Each essay in historian Tony Judt's memoir charts an experience or remembrance of the past through the sieve of his prodigious mind. His youthful love of a particular London bus route evolves into a reflection on public civility and interwar urban planning.
These essays, which he couldn't write down for himself, are nevertheless wonderfully written. They capture his 1950s childhood in Putney, the dour, didactic direct grammar school that drove him on to Cambridge, his days of devotion and disillusion on a joyless kibbutz, his restless trek from one university and one country to another – and one wife to another – until New York finally came to seem like home. And Judt, start to finish, could never write a boring sentence ... Tony Judt, in short, was a mass of contradictions, a polemicist as well as a prophet, a philosopher as well as a pamphleteer; but, most of all, through these pages, he emerges as a wellspring of enlightenment you need to spend time with.
All but four of [these essays] were originally published as separate pieces in The New York Review, but their impact is much enhanced as a single book, a book that is at once memoir, self-portrait, and credo ... Judt expresses affection for the material world in which he grew up, but words, ideas, and human institutions are the real substance of his life ... The most complex feelings expressed in this memoir are about the Jews, Jewishness, and Israel ... But Judt’s dominant identification is with the values of Western liberalism in its social democratic form ... The magnificent and defiant gesture of writing this book in these circumstances is the fitting legacy of an extraordinary man who wanted us to know who he was.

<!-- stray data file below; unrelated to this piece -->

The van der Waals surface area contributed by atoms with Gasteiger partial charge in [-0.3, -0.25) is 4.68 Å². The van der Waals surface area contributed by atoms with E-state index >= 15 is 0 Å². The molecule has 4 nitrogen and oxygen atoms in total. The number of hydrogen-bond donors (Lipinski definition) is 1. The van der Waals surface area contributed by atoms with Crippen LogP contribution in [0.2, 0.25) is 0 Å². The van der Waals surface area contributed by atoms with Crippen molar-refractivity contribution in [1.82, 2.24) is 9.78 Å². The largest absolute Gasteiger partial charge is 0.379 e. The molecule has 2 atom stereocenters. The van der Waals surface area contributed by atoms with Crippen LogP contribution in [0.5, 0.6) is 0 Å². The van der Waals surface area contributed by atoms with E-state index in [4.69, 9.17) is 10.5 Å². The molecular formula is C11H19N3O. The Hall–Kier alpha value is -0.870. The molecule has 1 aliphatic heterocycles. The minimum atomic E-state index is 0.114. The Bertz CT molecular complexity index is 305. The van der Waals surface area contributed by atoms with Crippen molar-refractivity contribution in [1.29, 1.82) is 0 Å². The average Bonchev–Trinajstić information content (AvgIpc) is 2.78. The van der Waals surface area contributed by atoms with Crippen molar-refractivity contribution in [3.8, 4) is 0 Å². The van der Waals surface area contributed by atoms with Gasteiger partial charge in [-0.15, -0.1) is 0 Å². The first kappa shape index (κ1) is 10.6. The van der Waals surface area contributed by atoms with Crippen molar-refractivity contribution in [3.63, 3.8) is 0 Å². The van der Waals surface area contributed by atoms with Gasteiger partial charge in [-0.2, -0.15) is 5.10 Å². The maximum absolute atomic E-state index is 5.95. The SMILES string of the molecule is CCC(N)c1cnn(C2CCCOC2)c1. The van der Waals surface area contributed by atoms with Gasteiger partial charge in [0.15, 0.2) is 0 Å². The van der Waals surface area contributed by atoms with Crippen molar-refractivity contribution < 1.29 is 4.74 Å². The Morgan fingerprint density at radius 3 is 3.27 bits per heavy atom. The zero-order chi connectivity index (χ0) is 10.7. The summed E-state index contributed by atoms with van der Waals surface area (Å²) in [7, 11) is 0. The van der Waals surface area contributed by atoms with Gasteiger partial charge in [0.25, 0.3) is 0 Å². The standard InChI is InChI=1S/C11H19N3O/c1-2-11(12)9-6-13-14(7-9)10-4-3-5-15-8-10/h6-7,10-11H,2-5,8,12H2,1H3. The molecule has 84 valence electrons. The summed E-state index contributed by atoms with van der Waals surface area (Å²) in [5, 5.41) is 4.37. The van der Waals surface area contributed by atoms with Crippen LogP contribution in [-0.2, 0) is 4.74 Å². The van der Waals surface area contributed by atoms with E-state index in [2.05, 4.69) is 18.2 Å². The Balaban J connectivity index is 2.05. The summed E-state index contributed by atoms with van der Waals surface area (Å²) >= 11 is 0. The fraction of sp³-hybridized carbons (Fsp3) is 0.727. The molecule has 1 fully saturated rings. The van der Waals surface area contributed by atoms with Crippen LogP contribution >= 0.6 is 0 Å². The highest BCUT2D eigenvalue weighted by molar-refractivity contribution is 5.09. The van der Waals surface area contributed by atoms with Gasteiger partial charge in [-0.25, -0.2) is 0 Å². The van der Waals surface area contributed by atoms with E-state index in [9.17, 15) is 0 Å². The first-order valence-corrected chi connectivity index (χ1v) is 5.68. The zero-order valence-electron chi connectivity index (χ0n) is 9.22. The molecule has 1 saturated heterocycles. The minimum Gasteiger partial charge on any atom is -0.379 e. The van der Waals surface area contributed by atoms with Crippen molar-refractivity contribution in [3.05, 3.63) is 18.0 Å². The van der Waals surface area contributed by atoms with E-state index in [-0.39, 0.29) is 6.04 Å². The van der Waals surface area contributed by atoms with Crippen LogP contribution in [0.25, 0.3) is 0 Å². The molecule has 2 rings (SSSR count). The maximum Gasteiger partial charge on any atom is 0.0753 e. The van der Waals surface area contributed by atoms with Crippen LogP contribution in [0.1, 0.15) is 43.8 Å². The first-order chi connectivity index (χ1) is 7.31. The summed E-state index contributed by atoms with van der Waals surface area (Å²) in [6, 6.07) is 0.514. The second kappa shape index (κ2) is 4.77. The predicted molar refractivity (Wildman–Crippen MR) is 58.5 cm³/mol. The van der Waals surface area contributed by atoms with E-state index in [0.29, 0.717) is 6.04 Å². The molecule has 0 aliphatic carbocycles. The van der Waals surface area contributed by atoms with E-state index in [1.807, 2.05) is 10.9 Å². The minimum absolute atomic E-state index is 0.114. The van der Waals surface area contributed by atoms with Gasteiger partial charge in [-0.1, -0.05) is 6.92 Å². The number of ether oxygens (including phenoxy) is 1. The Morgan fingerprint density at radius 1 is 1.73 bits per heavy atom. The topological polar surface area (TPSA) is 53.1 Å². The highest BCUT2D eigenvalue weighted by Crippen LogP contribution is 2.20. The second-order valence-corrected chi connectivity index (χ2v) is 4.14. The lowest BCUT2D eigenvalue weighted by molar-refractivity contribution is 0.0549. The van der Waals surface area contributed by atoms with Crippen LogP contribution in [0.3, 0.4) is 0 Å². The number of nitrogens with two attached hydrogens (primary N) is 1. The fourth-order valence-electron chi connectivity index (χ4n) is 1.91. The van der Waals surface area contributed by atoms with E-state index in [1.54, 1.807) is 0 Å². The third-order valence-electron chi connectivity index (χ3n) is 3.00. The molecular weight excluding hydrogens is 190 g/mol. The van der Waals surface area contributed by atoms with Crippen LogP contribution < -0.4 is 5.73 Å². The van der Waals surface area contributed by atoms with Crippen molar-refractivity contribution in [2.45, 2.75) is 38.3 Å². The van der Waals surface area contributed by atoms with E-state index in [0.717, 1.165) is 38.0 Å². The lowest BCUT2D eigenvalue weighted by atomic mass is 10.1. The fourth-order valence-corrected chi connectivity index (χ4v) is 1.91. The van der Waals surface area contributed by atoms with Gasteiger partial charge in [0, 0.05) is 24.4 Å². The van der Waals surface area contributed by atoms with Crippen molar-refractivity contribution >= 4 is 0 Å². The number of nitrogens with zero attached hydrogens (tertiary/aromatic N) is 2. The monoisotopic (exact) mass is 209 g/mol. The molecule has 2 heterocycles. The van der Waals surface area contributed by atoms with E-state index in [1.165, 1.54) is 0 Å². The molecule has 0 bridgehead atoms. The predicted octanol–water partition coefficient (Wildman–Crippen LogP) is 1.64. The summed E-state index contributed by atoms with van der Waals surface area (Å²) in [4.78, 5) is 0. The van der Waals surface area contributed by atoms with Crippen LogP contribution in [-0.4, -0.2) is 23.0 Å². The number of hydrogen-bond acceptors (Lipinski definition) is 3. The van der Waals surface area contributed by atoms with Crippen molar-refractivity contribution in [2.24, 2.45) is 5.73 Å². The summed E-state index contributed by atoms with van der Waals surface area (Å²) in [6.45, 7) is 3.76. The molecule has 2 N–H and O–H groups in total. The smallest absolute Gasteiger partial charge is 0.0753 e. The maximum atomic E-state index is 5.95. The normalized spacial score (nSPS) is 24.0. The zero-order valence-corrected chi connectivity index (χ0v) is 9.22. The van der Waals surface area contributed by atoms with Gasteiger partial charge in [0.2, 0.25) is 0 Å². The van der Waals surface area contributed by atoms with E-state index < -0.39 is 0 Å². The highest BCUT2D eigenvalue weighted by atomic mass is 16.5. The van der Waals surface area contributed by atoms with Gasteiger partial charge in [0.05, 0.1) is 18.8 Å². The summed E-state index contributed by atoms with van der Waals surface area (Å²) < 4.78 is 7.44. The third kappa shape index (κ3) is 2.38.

The Memory Chalet is quite different from anything Judt ever wrote ... The style is as lapidary as ever, but strangely the mood is lighter than before ... Each of these beautifully crafted pieces presents a self-contained vignette. Together they form a picture of an age, seen through the prism of an extraordinary mind ... A truth-teller by nature, Judt never pretended that the illness that befell him was a hidden blessing ... But if tragedy cannot be redeemed it can sometimes be defied, as Judt confirms in this exquisitely graceful memoir of a happy life.